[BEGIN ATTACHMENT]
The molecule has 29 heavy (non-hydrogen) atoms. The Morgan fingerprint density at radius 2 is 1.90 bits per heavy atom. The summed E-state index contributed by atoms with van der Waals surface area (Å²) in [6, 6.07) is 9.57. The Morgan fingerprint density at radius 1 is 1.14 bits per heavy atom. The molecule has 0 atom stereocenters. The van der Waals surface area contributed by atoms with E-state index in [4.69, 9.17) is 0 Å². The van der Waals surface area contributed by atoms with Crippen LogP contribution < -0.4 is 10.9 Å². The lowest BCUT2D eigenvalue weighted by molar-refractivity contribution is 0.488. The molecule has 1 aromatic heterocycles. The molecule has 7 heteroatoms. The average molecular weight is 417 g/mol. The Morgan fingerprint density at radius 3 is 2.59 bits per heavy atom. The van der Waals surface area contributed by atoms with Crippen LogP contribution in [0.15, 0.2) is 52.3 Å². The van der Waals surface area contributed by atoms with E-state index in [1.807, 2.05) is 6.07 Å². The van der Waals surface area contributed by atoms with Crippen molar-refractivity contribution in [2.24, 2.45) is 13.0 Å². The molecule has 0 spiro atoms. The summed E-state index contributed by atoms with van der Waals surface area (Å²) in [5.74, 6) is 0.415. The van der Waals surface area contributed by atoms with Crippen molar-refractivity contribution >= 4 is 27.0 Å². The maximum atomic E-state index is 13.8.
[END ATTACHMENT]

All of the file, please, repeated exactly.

The molecule has 29 heavy (non-hydrogen) atoms. The Morgan fingerprint density at radius 2 is 1.90 bits per heavy atom. The summed E-state index contributed by atoms with van der Waals surface area (Å²) in [6, 6.07) is 9.57. The Morgan fingerprint density at radius 1 is 1.14 bits per heavy atom. The molecule has 0 atom stereocenters. The van der Waals surface area contributed by atoms with E-state index in [4.69, 9.17) is 0 Å². The van der Waals surface area contributed by atoms with Crippen LogP contribution < -0.4 is 10.9 Å². The lowest BCUT2D eigenvalue weighted by molar-refractivity contribution is 0.488. The molecule has 1 aromatic heterocycles. The molecule has 7 heteroatoms. The average molecular weight is 417 g/mol. The Morgan fingerprint density at radius 3 is 2.59 bits per heavy atom. The van der Waals surface area contributed by atoms with Crippen LogP contribution in [0.15, 0.2) is 52.3 Å². The van der Waals surface area contributed by atoms with E-state index in [1.807, 2.05) is 6.07 Å². The van der Waals surface area contributed by atoms with Crippen molar-refractivity contribution in [2.24, 2.45) is 13.0 Å². The molecule has 0 spiro atoms. The summed E-state index contributed by atoms with van der Waals surface area (Å²) in [5.74, 6) is 0.415. The van der Waals surface area contributed by atoms with Crippen molar-refractivity contribution >= 4 is 27.0 Å². The maximum atomic E-state index is 13.8.